I am not a hawk, and never have been. I hated to see us involved in two wars, one of which was totally unnecessary. I am an advocate of diplomacy and never even considered joining the military.
However, as much as I despise war, I feel a great deal of respect and gratitude toward those who serve to defend this country. That is why I found the recent media coverage surrounding President Obama’s recent prisoner exchange so revolting.
In my opinion, the exchange was unwise, regardless of the history or character of the soldier we were getting back. I believe the lives we will lose because of the trade outweigh any single life recovered, not to mention the value we place on any American they can take alive from now on. Some people feel differently and that’s OK.
What is not OK is the tack the media has taken. As reports have come forward from many of Sgt. Bowe Bergdahl’s platoon members that he deserted and perhaps conspired with the enemy, the media, The New York Times in particular, has come forward to try to discredit these soldiers. Obviously, the worse the exchange looks, the more that reflects poorly on Obama.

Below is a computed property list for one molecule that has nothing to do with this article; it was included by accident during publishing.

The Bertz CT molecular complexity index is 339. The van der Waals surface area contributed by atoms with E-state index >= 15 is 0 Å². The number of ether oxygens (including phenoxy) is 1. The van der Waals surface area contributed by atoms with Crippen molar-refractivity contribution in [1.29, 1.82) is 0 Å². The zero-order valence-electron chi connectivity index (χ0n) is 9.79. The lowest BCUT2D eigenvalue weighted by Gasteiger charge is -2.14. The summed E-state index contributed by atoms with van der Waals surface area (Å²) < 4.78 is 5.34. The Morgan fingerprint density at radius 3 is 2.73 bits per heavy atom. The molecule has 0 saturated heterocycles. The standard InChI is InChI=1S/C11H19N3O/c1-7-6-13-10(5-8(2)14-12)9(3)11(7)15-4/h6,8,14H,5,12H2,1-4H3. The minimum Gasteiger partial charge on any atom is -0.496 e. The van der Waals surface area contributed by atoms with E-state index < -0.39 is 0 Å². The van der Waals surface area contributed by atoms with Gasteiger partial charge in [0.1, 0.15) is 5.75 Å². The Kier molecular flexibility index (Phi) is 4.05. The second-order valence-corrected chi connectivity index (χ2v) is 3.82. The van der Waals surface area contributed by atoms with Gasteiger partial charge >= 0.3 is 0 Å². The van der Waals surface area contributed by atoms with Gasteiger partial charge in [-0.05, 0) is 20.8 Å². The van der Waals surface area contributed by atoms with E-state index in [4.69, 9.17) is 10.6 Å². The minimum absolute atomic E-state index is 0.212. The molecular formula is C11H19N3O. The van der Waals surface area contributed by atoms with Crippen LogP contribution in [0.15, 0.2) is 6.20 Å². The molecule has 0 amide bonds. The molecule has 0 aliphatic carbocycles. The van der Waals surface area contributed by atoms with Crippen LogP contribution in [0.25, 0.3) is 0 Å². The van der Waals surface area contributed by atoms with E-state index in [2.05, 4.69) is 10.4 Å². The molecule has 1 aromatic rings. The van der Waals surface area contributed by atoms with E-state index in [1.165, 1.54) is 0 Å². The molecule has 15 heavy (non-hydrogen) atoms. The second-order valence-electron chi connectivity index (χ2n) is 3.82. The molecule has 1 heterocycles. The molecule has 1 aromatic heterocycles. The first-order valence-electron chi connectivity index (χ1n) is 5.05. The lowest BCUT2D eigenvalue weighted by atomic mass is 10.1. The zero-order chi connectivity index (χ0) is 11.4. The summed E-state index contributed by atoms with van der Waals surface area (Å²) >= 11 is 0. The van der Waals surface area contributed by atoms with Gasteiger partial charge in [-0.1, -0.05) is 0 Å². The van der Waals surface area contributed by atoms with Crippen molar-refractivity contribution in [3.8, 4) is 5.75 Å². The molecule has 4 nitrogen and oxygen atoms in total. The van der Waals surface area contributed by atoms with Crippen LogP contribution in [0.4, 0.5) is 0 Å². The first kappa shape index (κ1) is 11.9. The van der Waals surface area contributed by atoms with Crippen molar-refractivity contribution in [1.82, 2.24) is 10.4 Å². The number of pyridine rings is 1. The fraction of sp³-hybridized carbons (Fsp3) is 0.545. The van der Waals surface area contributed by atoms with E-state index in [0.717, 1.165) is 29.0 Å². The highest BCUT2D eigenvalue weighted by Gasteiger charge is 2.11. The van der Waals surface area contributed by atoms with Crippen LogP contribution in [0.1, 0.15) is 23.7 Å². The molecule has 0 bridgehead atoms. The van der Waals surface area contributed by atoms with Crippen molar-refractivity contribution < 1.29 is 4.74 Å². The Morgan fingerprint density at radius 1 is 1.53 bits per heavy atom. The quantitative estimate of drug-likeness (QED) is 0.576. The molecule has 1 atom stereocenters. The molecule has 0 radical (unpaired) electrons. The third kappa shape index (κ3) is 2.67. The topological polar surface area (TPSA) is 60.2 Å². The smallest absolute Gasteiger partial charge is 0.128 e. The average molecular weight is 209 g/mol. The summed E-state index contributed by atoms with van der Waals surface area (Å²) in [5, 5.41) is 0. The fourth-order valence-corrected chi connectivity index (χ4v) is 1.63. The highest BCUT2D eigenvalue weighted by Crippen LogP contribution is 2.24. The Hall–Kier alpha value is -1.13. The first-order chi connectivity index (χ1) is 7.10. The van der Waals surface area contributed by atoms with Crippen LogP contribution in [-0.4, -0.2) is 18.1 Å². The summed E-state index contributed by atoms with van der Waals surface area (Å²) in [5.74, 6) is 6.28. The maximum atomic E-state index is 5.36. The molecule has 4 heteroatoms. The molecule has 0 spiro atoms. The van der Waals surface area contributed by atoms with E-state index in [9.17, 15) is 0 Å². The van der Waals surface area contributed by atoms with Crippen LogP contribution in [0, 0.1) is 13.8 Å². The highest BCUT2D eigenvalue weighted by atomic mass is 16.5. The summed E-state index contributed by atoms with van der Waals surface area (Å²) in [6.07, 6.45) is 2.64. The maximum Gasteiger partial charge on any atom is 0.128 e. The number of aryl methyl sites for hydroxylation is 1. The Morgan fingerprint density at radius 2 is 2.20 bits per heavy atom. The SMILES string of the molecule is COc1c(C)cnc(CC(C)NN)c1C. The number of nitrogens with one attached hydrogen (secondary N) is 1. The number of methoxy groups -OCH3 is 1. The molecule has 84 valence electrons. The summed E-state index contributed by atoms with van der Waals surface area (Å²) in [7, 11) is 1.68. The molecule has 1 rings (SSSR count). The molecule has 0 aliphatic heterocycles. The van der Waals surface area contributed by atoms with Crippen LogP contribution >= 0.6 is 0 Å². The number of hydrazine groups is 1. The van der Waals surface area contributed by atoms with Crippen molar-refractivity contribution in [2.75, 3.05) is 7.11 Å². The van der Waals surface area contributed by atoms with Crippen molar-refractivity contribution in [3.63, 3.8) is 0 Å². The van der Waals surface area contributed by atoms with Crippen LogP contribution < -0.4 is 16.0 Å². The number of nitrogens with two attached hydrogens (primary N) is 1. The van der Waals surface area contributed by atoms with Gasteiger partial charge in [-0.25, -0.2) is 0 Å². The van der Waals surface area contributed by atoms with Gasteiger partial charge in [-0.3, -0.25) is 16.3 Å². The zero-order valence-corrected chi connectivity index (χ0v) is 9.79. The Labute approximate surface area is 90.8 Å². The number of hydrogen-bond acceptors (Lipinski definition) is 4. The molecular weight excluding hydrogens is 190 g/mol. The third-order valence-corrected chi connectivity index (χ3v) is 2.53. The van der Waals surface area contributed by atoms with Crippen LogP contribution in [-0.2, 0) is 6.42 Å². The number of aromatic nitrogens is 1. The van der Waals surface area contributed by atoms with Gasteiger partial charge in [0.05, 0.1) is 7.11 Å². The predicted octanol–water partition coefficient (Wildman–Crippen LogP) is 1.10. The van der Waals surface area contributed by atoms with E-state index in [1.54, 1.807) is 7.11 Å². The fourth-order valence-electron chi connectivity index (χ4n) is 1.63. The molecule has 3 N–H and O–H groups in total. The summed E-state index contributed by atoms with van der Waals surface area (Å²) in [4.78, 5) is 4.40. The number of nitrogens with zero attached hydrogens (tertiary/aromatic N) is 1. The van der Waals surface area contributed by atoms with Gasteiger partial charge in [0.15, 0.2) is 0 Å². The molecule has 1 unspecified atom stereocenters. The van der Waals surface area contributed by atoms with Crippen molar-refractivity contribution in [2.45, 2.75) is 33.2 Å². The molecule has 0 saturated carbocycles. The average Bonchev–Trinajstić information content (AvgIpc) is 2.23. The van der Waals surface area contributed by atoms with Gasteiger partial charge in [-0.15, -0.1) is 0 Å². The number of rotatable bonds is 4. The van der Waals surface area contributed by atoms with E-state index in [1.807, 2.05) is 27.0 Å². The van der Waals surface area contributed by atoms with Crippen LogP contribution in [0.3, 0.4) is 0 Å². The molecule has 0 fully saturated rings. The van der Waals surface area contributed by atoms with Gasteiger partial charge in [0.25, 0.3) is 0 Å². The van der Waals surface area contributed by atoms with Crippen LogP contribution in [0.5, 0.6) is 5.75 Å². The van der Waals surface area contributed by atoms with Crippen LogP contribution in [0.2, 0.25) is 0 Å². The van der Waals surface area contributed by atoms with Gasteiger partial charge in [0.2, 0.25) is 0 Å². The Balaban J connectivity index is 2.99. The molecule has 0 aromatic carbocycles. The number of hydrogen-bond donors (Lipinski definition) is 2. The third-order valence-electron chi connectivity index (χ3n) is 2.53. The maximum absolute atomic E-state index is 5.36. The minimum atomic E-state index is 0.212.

It is sickeningly clear that most of those in the media feel it is their duty to protect the president’s image. What is even more sickening is that The New York Times would attack the credibility and character of our troops on the front lines, saying they were described as “raggedy” in the opening of their piece, and showing photos of soldiers wearing T-shirts and bandannas.
These are photos of men surviving extreme conditions in any way possible. I guess temperatures never get to 120 degrees in the offices of the cushy high-rises where NYT writers work. To sacrifice and put their lives on the line as these soldiers have, only to be attacked by one of their county’s prominent newspapers, is disgusting. This is not the country in which I grew up.